MathOverflow is a question and answer site for professional mathematicians. Join them; it only takes a minute:

Sign up
Here's how it works:
  1. Anybody can ask a question
  2. Anybody can answer
  3. The best answers are voted up and rise to the top

Article Exotic $\mathbb{R}^4$ on Wikipedia says that there is at least one maximal smooth structure on $\mathbb{R}^4$, that is such an atlas on $\mathbb{R}^4$ that any other smooth $\mathbb{R}^4$ can be embedded into it. Is the construction of such a maximal exotic $\mathbb{R}^4$ explicit? Can anyone give a reference to the construction? What is a good source (or sources) with examples of exotic smooth structures on $\mathbb{R}^4$? Thanks.

share|cite|improve this question
up vote 11 down vote accepted

The paper by Freedman and Taylor mentioned by Carsten Schultz (above or below) is indeed the place to find the explicit construction.

Very roughly, the idea of the construction is as follows. Recall that a Casson handle is, among other things, a smooth 4-manifold which is homeomorphic (but not diffeomorphic) to the standard open 2-handle. It turns out that a countable collection of diffeomorphism classes of Casson handles suffice for solving a certain 5-dimensional h-cobordism problem. The universal $R^4$, call it $U$, is constructed by gluing together countably many copies of each of the Casson handles in the countable collection. Given an arbitrary smooth 4-manifold homeomorphic to $R^4$, we can construct an embedding (but not a proper embedding) into $U$ using the fact that $U$ contains enough Casson handles to solve any link slice problem we might encounter along the way.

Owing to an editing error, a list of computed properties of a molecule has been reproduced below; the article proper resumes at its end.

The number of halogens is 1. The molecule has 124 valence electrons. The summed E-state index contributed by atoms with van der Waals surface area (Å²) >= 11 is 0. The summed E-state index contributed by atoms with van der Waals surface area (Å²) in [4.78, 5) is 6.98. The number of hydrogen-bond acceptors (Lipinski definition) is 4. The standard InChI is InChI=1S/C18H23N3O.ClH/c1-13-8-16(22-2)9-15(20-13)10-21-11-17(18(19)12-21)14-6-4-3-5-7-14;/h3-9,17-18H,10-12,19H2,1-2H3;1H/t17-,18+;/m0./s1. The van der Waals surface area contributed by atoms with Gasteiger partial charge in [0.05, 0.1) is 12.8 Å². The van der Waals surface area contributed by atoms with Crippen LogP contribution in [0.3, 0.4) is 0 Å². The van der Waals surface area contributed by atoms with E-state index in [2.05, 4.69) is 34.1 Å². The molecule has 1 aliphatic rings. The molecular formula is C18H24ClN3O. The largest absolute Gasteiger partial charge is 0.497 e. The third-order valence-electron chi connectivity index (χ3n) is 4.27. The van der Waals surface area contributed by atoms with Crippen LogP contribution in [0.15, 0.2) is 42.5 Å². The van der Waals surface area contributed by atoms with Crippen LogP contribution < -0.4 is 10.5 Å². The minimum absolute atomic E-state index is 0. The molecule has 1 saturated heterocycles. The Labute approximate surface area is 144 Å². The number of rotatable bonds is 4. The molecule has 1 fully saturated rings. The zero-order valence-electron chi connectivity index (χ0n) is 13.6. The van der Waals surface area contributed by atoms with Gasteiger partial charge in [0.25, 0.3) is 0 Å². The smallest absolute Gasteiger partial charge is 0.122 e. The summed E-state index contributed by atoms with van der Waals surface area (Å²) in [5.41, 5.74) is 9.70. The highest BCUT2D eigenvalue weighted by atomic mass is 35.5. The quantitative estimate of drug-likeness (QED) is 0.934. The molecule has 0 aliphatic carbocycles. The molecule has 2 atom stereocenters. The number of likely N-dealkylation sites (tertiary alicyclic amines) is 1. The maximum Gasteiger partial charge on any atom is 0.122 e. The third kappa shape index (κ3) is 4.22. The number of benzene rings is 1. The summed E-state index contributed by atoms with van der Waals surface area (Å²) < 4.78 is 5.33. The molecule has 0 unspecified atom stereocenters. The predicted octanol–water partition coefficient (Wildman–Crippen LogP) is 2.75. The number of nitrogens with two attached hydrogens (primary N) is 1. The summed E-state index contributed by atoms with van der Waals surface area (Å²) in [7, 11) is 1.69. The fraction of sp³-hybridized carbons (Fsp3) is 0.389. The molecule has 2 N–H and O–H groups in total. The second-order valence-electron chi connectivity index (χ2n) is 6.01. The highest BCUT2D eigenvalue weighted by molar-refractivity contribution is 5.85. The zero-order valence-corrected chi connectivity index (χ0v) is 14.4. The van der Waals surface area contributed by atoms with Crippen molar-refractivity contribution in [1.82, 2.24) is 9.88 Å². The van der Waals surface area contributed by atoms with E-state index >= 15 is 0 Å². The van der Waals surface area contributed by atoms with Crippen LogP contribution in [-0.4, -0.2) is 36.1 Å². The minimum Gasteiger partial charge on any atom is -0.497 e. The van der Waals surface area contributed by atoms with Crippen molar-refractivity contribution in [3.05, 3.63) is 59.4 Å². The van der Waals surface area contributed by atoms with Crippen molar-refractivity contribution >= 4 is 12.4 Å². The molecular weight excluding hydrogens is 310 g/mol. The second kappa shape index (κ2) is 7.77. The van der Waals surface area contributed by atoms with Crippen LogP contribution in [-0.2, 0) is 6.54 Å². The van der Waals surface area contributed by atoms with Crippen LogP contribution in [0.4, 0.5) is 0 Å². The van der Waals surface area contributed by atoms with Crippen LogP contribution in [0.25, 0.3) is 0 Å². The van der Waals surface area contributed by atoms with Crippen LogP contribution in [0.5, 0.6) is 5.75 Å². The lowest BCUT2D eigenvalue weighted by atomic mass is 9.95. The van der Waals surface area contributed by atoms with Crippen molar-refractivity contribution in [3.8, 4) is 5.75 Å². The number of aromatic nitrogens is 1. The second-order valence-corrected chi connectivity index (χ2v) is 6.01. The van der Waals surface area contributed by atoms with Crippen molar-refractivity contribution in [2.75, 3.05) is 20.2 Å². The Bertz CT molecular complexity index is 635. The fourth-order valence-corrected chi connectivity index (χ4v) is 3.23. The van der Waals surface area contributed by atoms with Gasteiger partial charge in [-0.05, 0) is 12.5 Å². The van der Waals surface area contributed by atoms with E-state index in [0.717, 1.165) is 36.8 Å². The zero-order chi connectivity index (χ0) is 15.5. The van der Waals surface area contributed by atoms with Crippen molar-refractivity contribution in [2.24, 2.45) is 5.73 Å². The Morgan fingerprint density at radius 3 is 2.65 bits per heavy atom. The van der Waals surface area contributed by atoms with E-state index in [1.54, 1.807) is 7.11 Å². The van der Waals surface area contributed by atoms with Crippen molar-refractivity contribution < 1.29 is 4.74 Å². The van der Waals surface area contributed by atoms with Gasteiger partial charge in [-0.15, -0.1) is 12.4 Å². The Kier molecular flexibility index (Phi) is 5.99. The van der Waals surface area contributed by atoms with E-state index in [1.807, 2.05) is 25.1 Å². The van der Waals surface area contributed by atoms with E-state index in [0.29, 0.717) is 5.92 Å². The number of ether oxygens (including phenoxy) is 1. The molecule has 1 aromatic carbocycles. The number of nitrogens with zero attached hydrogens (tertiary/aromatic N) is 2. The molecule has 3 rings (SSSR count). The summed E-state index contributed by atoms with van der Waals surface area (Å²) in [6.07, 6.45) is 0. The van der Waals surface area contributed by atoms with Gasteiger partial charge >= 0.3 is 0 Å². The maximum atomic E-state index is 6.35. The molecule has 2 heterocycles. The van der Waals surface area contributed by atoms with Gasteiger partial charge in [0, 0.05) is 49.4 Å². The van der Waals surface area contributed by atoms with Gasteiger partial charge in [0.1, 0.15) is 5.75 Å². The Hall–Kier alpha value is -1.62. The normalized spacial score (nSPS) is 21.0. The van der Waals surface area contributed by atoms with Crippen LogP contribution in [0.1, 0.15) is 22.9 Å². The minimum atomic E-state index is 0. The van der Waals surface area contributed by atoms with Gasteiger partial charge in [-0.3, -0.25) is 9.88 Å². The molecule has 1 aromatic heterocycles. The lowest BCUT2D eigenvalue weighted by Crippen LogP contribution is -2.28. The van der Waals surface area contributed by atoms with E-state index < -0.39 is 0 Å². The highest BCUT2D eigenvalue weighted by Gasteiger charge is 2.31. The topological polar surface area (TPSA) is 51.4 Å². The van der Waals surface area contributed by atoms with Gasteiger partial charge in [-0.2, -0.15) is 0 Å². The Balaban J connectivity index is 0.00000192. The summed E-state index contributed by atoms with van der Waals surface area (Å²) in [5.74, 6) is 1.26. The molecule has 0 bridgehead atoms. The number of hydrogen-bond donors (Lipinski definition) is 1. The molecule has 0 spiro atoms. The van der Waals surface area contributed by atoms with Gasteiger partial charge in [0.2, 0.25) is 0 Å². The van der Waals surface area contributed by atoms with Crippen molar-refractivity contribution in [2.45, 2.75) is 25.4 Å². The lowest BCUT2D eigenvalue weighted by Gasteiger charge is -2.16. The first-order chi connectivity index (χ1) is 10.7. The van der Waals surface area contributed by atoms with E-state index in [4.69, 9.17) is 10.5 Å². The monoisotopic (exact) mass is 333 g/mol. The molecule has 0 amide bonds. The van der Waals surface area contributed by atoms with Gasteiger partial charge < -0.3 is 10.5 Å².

Well, that was kind of vague, but hopefully not inaccurate.

share|cite|improve this answer

Another excellent reference is the book "4-Manifolds and Kirby Calculus" by Gompf and Stipsicz. Section 9.4 is devoted to exotic R4s. It describes many constructions of exotic R4s and describes how to find the universal one.

The book gives a beautiful overview of the complexity of smooth structures in dimension 4 and I highly recommend it.

share|cite|improve this answer

Google + Zentralblatt (Zbl 0586.57007) tell me:

author="Freedman, Michael H. and Taylor, Laurence R.", title="{A universal smoothing of four-space.}", journal="J. Differ. Geom. ", volume="24", pages="69-78", year="1986",

share|cite|improve this answer

Your Answer


By posting your answer, you agree to the privacy policy and terms of service.

Not the answer you're looking for? Browse other questions tagged or ask your own question.